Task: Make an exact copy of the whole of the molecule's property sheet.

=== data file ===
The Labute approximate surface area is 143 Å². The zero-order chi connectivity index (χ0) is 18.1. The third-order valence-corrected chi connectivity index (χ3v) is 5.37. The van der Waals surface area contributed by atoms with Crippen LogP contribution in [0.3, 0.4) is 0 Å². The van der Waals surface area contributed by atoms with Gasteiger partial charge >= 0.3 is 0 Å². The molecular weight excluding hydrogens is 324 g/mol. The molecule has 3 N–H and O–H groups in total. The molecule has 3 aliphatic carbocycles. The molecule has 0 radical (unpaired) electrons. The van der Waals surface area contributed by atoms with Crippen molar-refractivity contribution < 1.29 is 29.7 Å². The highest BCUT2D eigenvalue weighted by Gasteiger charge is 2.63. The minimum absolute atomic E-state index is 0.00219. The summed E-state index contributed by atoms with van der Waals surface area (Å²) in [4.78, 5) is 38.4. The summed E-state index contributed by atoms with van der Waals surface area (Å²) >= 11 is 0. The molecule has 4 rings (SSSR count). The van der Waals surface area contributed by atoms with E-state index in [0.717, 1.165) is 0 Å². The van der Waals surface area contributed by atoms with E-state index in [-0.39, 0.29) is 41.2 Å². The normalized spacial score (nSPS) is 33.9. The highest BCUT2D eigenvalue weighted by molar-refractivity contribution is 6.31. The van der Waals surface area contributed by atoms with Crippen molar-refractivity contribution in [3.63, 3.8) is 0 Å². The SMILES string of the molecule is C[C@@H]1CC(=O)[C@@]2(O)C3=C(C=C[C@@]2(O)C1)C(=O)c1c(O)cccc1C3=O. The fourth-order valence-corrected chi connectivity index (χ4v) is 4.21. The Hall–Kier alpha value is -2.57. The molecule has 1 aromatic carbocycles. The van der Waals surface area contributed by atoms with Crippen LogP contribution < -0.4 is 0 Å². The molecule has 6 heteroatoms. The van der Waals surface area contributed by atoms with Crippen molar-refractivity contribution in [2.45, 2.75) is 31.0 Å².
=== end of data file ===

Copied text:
The Labute approximate surface area is 143 Å². The zero-order chi connectivity index (χ0) is 18.1. The third-order valence-corrected chi connectivity index (χ3v) is 5.37. The van der Waals surface area contributed by atoms with Crippen LogP contribution in [0.3, 0.4) is 0 Å². The van der Waals surface area contributed by atoms with Gasteiger partial charge >= 0.3 is 0 Å². The molecular weight excluding hydrogens is 324 g/mol. The molecule has 3 N–H and O–H groups in total. The molecule has 3 aliphatic carbocycles. The molecule has 0 radical (unpaired) electrons. The van der Waals surface area contributed by atoms with Crippen molar-refractivity contribution < 1.29 is 29.7 Å². The highest BCUT2D eigenvalue weighted by Gasteiger charge is 2.63. The minimum absolute atomic E-state index is 0.00219. The summed E-state index contributed by atoms with van der Waals surface area (Å²) in [4.78, 5) is 38.4. The summed E-state index contributed by atoms with van der Waals surface area (Å²) >= 11 is 0. The molecule has 4 rings (SSSR count). The van der Waals surface area contributed by atoms with E-state index in [0.717, 1.165) is 0 Å². The van der Waals surface area contributed by atoms with E-state index in [-0.39, 0.29) is 41.2 Å². The normalized spacial score (nSPS) is 33.9. The highest BCUT2D eigenvalue weighted by molar-refractivity contribution is 6.31. The van der Waals surface area contributed by atoms with Crippen molar-refractivity contribution in [3.63, 3.8) is 0 Å². The SMILES string of the molecule is C[C@@H]1CC(=O)[C@@]2(O)C3=C(C=C[C@@]2(O)C1)C(=O)c1c(O)cccc1C3=O. The fourth-order valence-corrected chi connectivity index (χ4v) is 4.21. The Hall–Kier alpha value is -2.57. The molecule has 1 aromatic carbocycles. The van der Waals surface area contributed by atoms with Crippen LogP contribution < -0.4 is 0 Å². The molecule has 6 heteroatoms. The van der Waals surface area contributed by atoms with Crippen molar-refractivity contribution in [2.45, 2.75) is 31.0 Å².